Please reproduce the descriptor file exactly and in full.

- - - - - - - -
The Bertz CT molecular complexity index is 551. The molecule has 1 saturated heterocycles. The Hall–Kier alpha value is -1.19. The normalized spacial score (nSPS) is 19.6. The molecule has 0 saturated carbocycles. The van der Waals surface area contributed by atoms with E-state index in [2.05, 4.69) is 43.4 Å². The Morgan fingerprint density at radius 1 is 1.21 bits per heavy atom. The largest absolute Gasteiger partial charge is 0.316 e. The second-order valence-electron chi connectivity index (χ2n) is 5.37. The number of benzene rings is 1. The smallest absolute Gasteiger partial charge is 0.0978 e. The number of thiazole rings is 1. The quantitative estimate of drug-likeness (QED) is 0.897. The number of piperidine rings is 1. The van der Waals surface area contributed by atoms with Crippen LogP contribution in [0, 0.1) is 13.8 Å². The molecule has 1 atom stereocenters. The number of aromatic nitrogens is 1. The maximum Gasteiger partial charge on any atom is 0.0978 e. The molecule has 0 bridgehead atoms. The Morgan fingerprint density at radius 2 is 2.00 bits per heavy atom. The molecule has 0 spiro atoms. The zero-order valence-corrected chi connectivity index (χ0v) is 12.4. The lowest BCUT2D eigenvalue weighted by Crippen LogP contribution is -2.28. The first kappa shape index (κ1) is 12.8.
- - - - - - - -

The Bertz CT molecular complexity index is 551. The molecule has 1 saturated heterocycles. The Hall–Kier alpha value is -1.19. The normalized spacial score (nSPS) is 19.6. The molecule has 0 saturated carbocycles. The van der Waals surface area contributed by atoms with E-state index in [2.05, 4.69) is 43.4 Å². The Morgan fingerprint density at radius 1 is 1.21 bits per heavy atom. The largest absolute Gasteiger partial charge is 0.316 e. The second-order valence-electron chi connectivity index (χ2n) is 5.37. The number of benzene rings is 1. The smallest absolute Gasteiger partial charge is 0.0978 e. The number of thiazole rings is 1. The quantitative estimate of drug-likeness (QED) is 0.897. The number of piperidine rings is 1. The van der Waals surface area contributed by atoms with Crippen LogP contribution in [0, 0.1) is 13.8 Å². The molecule has 1 atom stereocenters. The number of aromatic nitrogens is 1. The maximum Gasteiger partial charge on any atom is 0.0978 e. The molecule has 0 bridgehead atoms. The Morgan fingerprint density at radius 2 is 2.00 bits per heavy atom. The molecule has 0 spiro atoms. The zero-order valence-corrected chi connectivity index (χ0v) is 12.4. The lowest BCUT2D eigenvalue weighted by Crippen LogP contribution is -2.28. The first kappa shape index (κ1) is 12.8.